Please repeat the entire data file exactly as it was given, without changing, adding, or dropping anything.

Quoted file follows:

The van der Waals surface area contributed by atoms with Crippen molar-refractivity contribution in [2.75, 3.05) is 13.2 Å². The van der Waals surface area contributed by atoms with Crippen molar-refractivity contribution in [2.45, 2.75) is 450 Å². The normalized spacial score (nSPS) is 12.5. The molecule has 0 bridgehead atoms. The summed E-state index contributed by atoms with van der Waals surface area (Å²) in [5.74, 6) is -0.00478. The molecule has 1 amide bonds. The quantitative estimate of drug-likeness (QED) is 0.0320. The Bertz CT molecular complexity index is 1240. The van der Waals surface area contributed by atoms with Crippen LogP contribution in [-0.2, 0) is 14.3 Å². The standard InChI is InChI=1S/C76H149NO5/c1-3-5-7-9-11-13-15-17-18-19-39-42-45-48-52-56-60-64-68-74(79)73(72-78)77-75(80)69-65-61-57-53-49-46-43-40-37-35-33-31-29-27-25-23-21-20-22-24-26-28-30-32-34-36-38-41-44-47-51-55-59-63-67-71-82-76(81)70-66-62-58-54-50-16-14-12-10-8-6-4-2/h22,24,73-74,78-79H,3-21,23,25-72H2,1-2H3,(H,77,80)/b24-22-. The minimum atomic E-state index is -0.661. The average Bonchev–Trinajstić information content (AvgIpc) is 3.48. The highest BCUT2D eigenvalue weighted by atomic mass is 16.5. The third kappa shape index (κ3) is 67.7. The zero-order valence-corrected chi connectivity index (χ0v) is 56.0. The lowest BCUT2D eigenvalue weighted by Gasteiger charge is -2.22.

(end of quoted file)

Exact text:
The van der Waals surface area contributed by atoms with Crippen molar-refractivity contribution in [2.75, 3.05) is 13.2 Å². The van der Waals surface area contributed by atoms with Crippen molar-refractivity contribution in [2.45, 2.75) is 450 Å². The normalized spacial score (nSPS) is 12.5. The molecule has 0 bridgehead atoms. The summed E-state index contributed by atoms with van der Waals surface area (Å²) in [5.74, 6) is -0.00478. The molecule has 1 amide bonds. The quantitative estimate of drug-likeness (QED) is 0.0320. The Bertz CT molecular complexity index is 1240. The van der Waals surface area contributed by atoms with Crippen LogP contribution in [-0.2, 0) is 14.3 Å². The standard InChI is InChI=1S/C76H149NO5/c1-3-5-7-9-11-13-15-17-18-19-39-42-45-48-52-56-60-64-68-74(79)73(72-78)77-75(80)69-65-61-57-53-49-46-43-40-37-35-33-31-29-27-25-23-21-20-22-24-26-28-30-32-34-36-38-41-44-47-51-55-59-63-67-71-82-76(81)70-66-62-58-54-50-16-14-12-10-8-6-4-2/h22,24,73-74,78-79H,3-21,23,25-72H2,1-2H3,(H,77,80)/b24-22-. The minimum atomic E-state index is -0.661. The average Bonchev–Trinajstić information content (AvgIpc) is 3.48. The highest BCUT2D eigenvalue weighted by atomic mass is 16.5. The third kappa shape index (κ3) is 67.7. The zero-order valence-corrected chi connectivity index (χ0v) is 56.0. The lowest BCUT2D eigenvalue weighted by Gasteiger charge is -2.22.